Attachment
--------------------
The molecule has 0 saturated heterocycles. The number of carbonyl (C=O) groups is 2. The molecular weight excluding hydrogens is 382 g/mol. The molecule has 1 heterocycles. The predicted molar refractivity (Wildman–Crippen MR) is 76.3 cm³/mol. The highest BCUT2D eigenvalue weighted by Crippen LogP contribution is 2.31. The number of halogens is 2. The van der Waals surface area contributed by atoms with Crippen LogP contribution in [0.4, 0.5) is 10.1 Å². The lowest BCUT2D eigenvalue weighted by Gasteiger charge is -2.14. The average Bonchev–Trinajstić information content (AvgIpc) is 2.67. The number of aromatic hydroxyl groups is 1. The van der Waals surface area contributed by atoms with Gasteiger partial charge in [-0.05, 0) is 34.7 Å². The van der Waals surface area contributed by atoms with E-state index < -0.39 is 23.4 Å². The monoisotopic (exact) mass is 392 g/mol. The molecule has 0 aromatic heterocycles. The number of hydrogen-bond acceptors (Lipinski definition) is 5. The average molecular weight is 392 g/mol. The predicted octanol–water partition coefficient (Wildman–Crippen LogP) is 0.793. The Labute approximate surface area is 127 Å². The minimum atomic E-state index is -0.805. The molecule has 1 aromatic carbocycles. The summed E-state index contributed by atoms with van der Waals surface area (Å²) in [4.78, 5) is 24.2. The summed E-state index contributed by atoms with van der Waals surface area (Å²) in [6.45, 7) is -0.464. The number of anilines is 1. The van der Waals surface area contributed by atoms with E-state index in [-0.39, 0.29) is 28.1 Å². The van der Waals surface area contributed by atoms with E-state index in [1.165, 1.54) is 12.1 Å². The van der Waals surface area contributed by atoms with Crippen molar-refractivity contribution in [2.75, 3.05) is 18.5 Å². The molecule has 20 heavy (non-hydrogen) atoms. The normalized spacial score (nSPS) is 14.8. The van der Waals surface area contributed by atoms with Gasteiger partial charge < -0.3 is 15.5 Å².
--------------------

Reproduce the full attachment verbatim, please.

The molecule has 0 saturated heterocycles. The number of carbonyl (C=O) groups is 2. The molecular weight excluding hydrogens is 382 g/mol. The molecule has 1 heterocycles. The predicted molar refractivity (Wildman–Crippen MR) is 76.3 cm³/mol. The highest BCUT2D eigenvalue weighted by Crippen LogP contribution is 2.31. The number of halogens is 2. The van der Waals surface area contributed by atoms with Crippen LogP contribution in [0.4, 0.5) is 10.1 Å². The lowest BCUT2D eigenvalue weighted by Gasteiger charge is -2.14. The average Bonchev–Trinajstić information content (AvgIpc) is 2.67. The number of aromatic hydroxyl groups is 1. The van der Waals surface area contributed by atoms with Gasteiger partial charge in [-0.05, 0) is 34.7 Å². The van der Waals surface area contributed by atoms with E-state index < -0.39 is 23.4 Å². The monoisotopic (exact) mass is 392 g/mol. The molecule has 0 aromatic heterocycles. The number of hydrogen-bond acceptors (Lipinski definition) is 5. The average molecular weight is 392 g/mol. The predicted octanol–water partition coefficient (Wildman–Crippen LogP) is 0.793. The Labute approximate surface area is 127 Å². The minimum atomic E-state index is -0.805. The molecule has 1 aromatic carbocycles. The summed E-state index contributed by atoms with van der Waals surface area (Å²) in [4.78, 5) is 24.2. The summed E-state index contributed by atoms with van der Waals surface area (Å²) in [6.45, 7) is -0.464. The number of anilines is 1. The van der Waals surface area contributed by atoms with E-state index in [-0.39, 0.29) is 28.1 Å². The van der Waals surface area contributed by atoms with E-state index in [1.165, 1.54) is 12.1 Å². The van der Waals surface area contributed by atoms with Crippen molar-refractivity contribution in [2.75, 3.05) is 18.5 Å². The molecule has 20 heavy (non-hydrogen) atoms. The normalized spacial score (nSPS) is 14.8. The van der Waals surface area contributed by atoms with Gasteiger partial charge < -0.3 is 15.5 Å².